A cook and keep-warm rice cooker does everything the cook and shut-off type does, except it has the added feature of keeping the rice warm after it's cooked. Usually, the keep-warm button automatically comes on after the cook button shuts off, and the whole machine needs to be manually shut off by lifting the cooking pot out or unplugging the cord to deactivate the keep-warm cycle. This type of rice cooker works best for those times when rice needs to be cooked but is not served immediately. It is recommended for this machine type that any cooked rice not be kept in the warming mode longer than a few hours as this will dry out the rice and create a rice "crust" on the bottom of the cooking pot. The price of these machines is a little higher than the cook and shut-off variety, but typically cost less than $65 dollars. Most will include one or two removable steamer trays and are made by well-known manufacturers such as Panasonic, Salton, Black & Decker, Farberware, and Oster.

If you want a machine that does more than just cook rice, a fuzzy logic rice cooker may be the right one to choose. This type of cooker has computerized technology that will compensate for inaccurate rice and water measurements as well as offer better heat distribution for more evenly cooked rice. In addition to white rice, this machine also cooks brown rice and sushi rice, and all brands have an automatic keep-warm function. Some other useful features on these fuzzy logic cookers may include a timer for preset cooking, cycles for re-heating and quick cook, a retractable electrical cord, a rice paddle holder, cook settings for the rice texture that's preferred (regular, soft, or hard), and an LCD digital display. With the technology in these cookers, expect to pay anywhere up to $250 dollars. Some better known manufacturers who make fuzzy logic rice cookers include National, Sanyo, and Zojirushi.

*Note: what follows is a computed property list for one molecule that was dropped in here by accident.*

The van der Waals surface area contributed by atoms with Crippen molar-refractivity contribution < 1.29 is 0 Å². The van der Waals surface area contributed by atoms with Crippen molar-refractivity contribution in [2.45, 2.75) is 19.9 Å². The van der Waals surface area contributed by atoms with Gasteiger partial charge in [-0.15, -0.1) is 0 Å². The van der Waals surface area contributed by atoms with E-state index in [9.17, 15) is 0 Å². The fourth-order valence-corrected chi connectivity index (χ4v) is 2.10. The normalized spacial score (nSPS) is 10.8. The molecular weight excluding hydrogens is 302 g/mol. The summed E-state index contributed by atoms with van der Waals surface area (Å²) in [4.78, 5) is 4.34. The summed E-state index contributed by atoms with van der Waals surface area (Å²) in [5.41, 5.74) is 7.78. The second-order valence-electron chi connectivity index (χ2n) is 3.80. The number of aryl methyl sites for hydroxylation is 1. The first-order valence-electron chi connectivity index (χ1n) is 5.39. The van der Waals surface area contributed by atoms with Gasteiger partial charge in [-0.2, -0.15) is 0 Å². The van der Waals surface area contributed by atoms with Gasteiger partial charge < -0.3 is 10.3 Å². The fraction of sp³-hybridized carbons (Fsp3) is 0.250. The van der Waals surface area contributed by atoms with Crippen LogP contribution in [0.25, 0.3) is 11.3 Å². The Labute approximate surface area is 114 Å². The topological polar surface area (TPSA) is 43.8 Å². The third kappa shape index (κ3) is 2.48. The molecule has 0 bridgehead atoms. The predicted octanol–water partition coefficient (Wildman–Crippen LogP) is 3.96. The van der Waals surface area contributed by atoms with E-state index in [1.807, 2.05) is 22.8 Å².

The most expensive but the best of all the rice cookers are the induction heating fuzzy logic cookers. These machines have all the features and do everything that the fuzzy logic cookers do, but have a superior heating mechanism for cooking rice with a better taste and texture than all the other cookers. With induction heating in these machines, a greater variety of foods can be cooked, including rice porridge, sticky rice, and mixed variety rice as well as white, brown and sushi rice. Zojirushi and National are well recognized manufacturers of these cookers, and they typically cost well over $250 dollars.